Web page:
As Chris Waddington reports in the Times-Picayune, Tulane University has appointed a new curator for its Newcomb Art Gallery: Monica Ramirez-Montagut. Formerly a senior curator at the San Jose Museum of Art and an associate director at MACLA/Movimiento de Arte y Cultura Latino Americana, Ramirez-Montagut also served as curator at the Aldrich Contemporary Art Museum in Connecticut. From 2005 through 2008, she was assistant curator of architecture and design at the Guggenheim Museum in New York.
The Hammer has announced the winners of the 2014 awards for “Made in LA,” the museum’s biennial. Alice Konitz has received the $100,000 Mohn award for artistic excellence; Magdalena Suarez Frimkess and Michael Frimkess have received the $25,000 career achievement award honoring brilliance and resilience; and Jennifer Moon has received the $25,000 public recognition award, decided by public vote. Winners for the other two prizes were determined by a jury including Jack Bankowsky, independent curator, critic, and Artforum editor-at-large; Naomi Beckwith, curator at the Museum of Contemporary Art, Chicago; and Apsara DiQuinzio, curator of modern and contemporary art at the University of California, Berkeley Art Museum and Pacific Film Archive.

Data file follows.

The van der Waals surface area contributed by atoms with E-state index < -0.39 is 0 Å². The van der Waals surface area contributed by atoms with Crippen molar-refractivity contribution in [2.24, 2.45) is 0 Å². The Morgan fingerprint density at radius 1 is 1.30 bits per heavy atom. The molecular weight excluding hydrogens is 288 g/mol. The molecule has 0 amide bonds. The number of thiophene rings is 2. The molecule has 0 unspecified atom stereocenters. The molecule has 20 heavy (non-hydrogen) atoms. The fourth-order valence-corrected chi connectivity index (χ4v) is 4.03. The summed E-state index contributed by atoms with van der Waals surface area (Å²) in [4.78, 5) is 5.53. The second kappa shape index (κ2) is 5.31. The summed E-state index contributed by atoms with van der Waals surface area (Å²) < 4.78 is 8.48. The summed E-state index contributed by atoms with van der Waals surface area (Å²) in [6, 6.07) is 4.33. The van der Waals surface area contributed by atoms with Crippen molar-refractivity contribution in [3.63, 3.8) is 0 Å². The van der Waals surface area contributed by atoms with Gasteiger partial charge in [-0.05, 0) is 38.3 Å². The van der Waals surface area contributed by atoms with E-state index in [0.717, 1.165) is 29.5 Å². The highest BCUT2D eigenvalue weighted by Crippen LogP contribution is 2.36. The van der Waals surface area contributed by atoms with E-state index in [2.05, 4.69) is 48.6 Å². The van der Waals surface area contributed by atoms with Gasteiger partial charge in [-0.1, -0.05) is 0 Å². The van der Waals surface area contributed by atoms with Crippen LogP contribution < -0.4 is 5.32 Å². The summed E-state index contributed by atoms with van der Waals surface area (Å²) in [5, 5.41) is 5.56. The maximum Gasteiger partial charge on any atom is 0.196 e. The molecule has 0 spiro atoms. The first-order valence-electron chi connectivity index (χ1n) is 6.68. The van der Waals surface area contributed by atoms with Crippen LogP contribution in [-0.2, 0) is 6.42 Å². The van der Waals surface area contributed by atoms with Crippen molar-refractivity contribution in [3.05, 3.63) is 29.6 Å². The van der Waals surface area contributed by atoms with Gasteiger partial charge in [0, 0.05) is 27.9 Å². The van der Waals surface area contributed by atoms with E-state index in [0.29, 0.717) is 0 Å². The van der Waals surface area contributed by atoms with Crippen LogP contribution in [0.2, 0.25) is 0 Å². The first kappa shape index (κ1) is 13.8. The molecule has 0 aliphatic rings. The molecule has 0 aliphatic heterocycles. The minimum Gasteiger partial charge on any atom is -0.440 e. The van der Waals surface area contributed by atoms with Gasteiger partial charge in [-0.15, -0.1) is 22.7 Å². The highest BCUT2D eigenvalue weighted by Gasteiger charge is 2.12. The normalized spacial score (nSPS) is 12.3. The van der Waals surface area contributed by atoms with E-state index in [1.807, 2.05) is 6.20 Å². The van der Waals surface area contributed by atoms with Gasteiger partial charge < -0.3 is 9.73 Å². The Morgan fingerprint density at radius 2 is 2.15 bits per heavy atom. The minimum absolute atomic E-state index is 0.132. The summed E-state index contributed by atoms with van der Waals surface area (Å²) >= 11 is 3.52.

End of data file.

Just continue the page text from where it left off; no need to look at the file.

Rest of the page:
Said Hammer director Annie Philbin: “These deserving artists capture the vibrancy and diversity of what is happening in Los Angeles todayfrom the inventive Los Angeles Museum of Art, a collaboration initiated by Alice Konitz, to the captivating and delightful ceramics of Magdalena and Michael Frimkess, to the hands-down crowd favorite Jennifer Moon. I am ever grateful to Jarl and Pamela Mohn who are the quintessential boosters and celebrators of LA artists across multiple disciplines and generations.”